The problem is, as I race faster and faster in Dyad and the visual flare begins to overwhelm the clarity of the visual presentation, my ability to make deliberate actions suffers. This is simply what a time pressure does on decision making. When there's not enough time to react to a challenge mashing isn't a bad tactic to use; in fact, mashing can be the optimal tactic. Increasing game speed puts a greater stress or reliance on long-term memory skills. Memorization is basically how we adapt to play really fast paced games. We don't really think faster so much as we have more things "pre-thought" or "pre-learned." If Dyad had fixed, predetermined race courses, then going really fast would test how well you've memorized the track. F-Zero GX does this well. But the level segments in Dyad are random. So without memorization torely on, we're left using some blind guess work.  

Dyad suffers from the same problem that Meteos DS suffers from. Strangely enough Meteos is another game made by game designer Masahiro Sakurai that he abstracted or disassembled from traditional match 3 puzzle games. Meteos contains a lot of smart design elements creating gameplay that revolves around making matches and juggling rocket towers of puzzle blocks (see video). The problem with Meteos is the highest level play from the most experienced and knowledgeable players (in my experience) was significantly challenged by a technique called "scratching." Being a touch screen action puzzle game on the DS, players play by sliding pieces around vertically on the touch screen. When a piece slides into a match of at least 3 blocks a combination is instantly made and fired off. Scratching is when a player randomly and rapidly rubs their stylus around on the touch screen hopping for matches. Me with 60 hours of experience had a difficult time beating a scratching player who barely knew the basic rules of the game. This is exactly what I mean when I say that the skill floor can be dangerously close to the skill ceiling. The effectiveness of unknowledgeable, mindless play should always be far below the effectiveness of conscious, experienced play in skill-based games. This is true for single player and multiplayer games. Upsetting the balance of challenge in a game can have serious consequences considering how important challenge is to skill-based games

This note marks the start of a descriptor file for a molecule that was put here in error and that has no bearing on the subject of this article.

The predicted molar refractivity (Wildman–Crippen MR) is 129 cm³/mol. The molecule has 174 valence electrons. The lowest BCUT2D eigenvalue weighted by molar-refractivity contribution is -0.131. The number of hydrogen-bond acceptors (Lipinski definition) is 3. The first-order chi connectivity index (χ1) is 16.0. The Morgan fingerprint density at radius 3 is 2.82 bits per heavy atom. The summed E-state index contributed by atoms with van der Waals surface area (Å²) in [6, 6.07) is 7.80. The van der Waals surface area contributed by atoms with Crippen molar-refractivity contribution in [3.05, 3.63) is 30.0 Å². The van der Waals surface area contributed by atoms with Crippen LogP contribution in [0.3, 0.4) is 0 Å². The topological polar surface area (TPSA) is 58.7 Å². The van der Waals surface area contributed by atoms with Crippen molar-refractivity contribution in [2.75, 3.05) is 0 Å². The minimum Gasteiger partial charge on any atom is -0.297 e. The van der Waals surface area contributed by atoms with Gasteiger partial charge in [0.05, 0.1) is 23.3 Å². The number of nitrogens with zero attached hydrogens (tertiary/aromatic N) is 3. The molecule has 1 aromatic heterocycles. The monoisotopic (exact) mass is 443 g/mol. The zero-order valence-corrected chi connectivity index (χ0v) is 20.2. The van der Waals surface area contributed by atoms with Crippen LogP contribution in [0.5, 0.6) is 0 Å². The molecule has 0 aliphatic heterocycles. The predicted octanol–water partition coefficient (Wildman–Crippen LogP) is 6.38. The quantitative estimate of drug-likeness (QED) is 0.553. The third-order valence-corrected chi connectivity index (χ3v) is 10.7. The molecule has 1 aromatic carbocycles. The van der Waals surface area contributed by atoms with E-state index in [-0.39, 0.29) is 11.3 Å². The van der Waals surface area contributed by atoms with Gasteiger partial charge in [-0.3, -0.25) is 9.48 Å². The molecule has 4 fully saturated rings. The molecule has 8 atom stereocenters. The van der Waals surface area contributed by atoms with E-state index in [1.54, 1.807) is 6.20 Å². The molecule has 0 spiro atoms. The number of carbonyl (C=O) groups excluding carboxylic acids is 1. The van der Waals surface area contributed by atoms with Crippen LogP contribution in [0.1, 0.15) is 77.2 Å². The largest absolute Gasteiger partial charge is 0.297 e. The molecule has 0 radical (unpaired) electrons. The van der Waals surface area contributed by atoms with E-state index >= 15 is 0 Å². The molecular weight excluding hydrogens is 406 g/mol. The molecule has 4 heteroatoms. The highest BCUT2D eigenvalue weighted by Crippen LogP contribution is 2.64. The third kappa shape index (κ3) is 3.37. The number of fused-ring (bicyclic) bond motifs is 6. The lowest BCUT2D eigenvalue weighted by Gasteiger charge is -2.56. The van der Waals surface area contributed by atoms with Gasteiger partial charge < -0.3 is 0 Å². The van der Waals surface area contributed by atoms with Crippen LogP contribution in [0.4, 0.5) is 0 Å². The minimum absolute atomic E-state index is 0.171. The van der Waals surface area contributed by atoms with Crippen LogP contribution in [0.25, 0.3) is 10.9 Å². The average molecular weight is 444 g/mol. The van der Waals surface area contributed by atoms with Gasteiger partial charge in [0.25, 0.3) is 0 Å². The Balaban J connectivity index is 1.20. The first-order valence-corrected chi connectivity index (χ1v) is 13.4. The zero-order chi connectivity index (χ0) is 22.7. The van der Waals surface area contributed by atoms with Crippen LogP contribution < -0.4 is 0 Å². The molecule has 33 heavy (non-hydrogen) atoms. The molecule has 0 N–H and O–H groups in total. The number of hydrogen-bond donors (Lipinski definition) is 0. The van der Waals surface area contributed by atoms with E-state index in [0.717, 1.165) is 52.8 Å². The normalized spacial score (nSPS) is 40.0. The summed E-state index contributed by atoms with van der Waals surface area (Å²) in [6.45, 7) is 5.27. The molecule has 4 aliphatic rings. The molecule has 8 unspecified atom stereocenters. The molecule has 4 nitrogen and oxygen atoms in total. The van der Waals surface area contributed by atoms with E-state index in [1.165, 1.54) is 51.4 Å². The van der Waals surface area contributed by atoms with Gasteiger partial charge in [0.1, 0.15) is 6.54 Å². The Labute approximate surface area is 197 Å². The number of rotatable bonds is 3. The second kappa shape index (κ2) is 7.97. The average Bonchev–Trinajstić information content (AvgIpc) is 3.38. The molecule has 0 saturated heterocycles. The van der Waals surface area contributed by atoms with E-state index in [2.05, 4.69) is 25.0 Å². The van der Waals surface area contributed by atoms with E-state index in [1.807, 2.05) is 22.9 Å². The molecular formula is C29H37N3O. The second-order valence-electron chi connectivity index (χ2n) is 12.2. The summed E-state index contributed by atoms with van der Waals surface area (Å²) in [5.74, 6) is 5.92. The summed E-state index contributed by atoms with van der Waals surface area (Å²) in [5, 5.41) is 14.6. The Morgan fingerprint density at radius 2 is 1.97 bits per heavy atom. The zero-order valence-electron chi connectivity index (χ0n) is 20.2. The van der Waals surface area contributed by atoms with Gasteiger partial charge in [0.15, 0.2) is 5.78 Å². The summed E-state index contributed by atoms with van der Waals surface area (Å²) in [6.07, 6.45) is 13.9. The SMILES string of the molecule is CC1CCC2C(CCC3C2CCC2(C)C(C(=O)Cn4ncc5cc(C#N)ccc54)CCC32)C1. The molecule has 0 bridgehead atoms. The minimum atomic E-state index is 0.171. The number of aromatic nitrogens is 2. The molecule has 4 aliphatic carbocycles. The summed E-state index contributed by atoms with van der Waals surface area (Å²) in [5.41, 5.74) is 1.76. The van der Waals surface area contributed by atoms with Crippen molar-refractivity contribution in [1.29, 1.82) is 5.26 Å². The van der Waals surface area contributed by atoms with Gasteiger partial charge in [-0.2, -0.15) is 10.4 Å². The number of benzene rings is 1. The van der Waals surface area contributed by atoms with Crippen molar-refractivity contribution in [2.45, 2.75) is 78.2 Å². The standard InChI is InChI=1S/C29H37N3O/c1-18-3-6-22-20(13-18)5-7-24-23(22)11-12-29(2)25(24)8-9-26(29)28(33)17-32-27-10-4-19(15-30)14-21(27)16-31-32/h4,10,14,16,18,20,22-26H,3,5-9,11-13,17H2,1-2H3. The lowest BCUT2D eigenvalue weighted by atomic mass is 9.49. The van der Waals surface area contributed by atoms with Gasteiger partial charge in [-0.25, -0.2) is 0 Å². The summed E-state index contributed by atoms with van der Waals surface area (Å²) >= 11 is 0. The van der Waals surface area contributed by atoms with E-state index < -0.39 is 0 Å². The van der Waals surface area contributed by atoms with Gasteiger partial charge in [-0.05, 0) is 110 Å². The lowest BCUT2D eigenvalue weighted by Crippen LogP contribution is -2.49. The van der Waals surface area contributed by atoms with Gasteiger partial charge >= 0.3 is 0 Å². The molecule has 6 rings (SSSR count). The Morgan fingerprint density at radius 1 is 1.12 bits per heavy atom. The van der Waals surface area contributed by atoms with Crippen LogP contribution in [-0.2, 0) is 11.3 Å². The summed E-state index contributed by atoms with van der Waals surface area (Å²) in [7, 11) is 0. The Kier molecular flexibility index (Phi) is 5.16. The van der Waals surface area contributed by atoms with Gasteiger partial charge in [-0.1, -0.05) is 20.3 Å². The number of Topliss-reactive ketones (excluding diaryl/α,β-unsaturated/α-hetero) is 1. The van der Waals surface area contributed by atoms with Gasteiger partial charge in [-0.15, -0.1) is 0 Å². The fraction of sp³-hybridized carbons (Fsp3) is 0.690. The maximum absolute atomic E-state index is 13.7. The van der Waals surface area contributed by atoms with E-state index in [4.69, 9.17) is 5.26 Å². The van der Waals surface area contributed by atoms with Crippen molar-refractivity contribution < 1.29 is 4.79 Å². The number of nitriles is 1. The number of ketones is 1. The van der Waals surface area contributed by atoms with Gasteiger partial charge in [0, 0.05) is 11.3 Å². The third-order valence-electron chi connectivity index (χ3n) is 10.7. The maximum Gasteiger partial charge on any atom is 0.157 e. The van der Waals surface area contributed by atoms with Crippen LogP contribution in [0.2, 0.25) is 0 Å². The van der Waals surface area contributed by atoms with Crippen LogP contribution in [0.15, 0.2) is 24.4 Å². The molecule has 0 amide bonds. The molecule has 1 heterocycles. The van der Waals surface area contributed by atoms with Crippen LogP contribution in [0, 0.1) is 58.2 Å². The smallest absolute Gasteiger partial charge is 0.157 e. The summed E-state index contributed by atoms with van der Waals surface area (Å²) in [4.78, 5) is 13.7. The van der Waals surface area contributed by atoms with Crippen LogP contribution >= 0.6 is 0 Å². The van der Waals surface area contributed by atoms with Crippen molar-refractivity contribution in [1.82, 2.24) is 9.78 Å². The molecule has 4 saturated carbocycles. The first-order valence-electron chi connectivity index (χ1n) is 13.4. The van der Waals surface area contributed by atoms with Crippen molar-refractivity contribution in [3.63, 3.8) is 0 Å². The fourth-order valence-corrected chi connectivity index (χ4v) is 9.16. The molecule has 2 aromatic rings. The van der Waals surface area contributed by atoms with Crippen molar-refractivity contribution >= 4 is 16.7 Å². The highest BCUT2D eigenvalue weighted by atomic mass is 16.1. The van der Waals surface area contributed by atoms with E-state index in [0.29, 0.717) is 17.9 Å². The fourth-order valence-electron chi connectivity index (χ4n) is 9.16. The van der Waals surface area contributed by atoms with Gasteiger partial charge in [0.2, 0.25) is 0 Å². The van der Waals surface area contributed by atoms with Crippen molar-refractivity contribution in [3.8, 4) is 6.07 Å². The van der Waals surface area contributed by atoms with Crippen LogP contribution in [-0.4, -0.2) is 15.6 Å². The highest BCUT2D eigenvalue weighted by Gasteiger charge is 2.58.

In Dyad you can mash your way to 3 stars on some levels and even blindly mash your way to earn a few trophies. I easily mashed my way through some of the later, and arguably more challenging, levels in Dyad including level 20, 22, and 23. Sometimes when I tried to play the level "straight" I didn't do so well. But after switching to mashing my effective increased significantly. I went from around rank 200 on the leader boards of some levels to around 15 just by switching to a mashing strategy. Like with Meteos, I now use a combination of mashing and deliberate strategies. In Dayd my approach has gotten me all but 3 of the trophies in the game and in the top 100s rankings on most of the leaderboards. This is why I have a hard time calling Dyad a skill based game. 

But maybe I'm thinking about skill and player agency in a view that's too narrow minded. Maybe interactivity isn't all about conscious play. Now we have to consider if the optimal strategy for playing Dyad is letting go or playing without much conscious thinking is such an experience skill-based and fun in the ways that works best for video games 




Unconscious vs Control

Now the question is, are my button-mashing-blind tactics truly mindless? I clearly know all of the rules and many of the complexities of Dyad. So when I button mash, am I really "blind." Or have I internalize the rules of the game, the set up in each level, and the particular sound effectors incorporating this knowledge into my mashing tactic? Is my intelligent mashing more skillful than it seems? Is my "mindless" success actually the result of complex strategies processed in my unconscious mind? Is this the kind of experience I'm intended to have? Have I simply let go of conscious control and perception? Is unconscious control really control at all?

Here's where we enter a large gray area in this analysis. I don't intend to answer most of the weighty questions I posed here. What I can say is this; what is conscious and what is unconscious is a tricky distinction to base an argument around. Because the conscious and the unconscious mind are connected in many strange and difficult to control ways, it's hard to fully separate the two when we look to explain the cause of our external actions. In some ways I designed the DKART skill system around conscious and unconscious knowledge skill. Our working memory or short-term memory is our conscious thoughts, while long-term memory and chunking are more deeply learned, unconsciously stored connections. I think that unconscious knowledge skills work in the same ways that conscious skills do. The biggest difference is instead of being aware of the solution making process, our minds just pop an answer into our conscious thoughts.